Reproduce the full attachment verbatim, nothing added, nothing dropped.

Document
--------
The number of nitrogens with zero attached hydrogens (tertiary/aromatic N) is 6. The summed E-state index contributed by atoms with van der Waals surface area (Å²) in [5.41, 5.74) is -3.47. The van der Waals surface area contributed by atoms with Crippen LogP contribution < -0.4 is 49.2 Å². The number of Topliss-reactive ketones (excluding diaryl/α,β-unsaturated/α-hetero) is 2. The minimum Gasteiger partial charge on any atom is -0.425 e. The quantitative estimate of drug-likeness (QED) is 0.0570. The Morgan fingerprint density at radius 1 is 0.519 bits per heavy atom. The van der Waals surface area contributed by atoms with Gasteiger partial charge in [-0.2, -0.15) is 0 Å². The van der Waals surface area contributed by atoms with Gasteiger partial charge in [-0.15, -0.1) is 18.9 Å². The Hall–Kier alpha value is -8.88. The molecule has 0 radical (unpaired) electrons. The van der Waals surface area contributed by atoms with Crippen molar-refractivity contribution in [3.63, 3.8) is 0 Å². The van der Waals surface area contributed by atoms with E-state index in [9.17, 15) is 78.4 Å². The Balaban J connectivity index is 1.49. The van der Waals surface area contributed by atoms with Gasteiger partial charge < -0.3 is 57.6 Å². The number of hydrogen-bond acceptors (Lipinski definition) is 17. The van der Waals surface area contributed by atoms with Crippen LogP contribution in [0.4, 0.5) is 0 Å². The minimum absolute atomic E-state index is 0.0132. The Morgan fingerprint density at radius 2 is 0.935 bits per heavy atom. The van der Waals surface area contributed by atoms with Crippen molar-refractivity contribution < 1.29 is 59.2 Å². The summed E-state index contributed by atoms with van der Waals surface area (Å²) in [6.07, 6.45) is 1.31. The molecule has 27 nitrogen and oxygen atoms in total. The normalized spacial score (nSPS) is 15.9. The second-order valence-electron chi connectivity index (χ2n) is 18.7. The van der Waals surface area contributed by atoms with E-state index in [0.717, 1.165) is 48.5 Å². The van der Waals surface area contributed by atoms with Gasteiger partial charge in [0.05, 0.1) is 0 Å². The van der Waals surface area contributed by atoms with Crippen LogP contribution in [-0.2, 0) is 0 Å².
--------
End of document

The number of nitrogens with zero attached hydrogens (tertiary/aromatic N) is 6. The summed E-state index contributed by atoms with van der Waals surface area (Å²) in [5.41, 5.74) is -3.47. The van der Waals surface area contributed by atoms with Crippen LogP contribution < -0.4 is 49.2 Å². The number of Topliss-reactive ketones (excluding diaryl/α,β-unsaturated/α-hetero) is 2. The minimum Gasteiger partial charge on any atom is -0.425 e. The quantitative estimate of drug-likeness (QED) is 0.0570. The Morgan fingerprint density at radius 1 is 0.519 bits per heavy atom. The van der Waals surface area contributed by atoms with Gasteiger partial charge in [-0.2, -0.15) is 0 Å². The van der Waals surface area contributed by atoms with Gasteiger partial charge in [-0.15, -0.1) is 18.9 Å². The Hall–Kier alpha value is -8.88. The molecule has 0 radical (unpaired) electrons. The van der Waals surface area contributed by atoms with Crippen molar-refractivity contribution in [3.63, 3.8) is 0 Å². The van der Waals surface area contributed by atoms with E-state index in [9.17, 15) is 78.4 Å². The Balaban J connectivity index is 1.49. The van der Waals surface area contributed by atoms with Gasteiger partial charge < -0.3 is 57.6 Å². The number of hydrogen-bond acceptors (Lipinski definition) is 17. The van der Waals surface area contributed by atoms with Crippen LogP contribution in [0.4, 0.5) is 0 Å². The minimum absolute atomic E-state index is 0.0132. The Morgan fingerprint density at radius 2 is 0.935 bits per heavy atom. The van der Waals surface area contributed by atoms with Crippen molar-refractivity contribution < 1.29 is 59.2 Å². The summed E-state index contributed by atoms with van der Waals surface area (Å²) in [6.07, 6.45) is 1.31. The molecule has 27 nitrogen and oxygen atoms in total. The normalized spacial score (nSPS) is 15.9. The second-order valence-electron chi connectivity index (χ2n) is 18.7. The van der Waals surface area contributed by atoms with E-state index in [0.717, 1.165) is 48.5 Å². The van der Waals surface area contributed by atoms with Gasteiger partial charge in [0.05, 0.1) is 0 Å². The van der Waals surface area contributed by atoms with Crippen LogP contribution in [-0.2, 0) is 0 Å².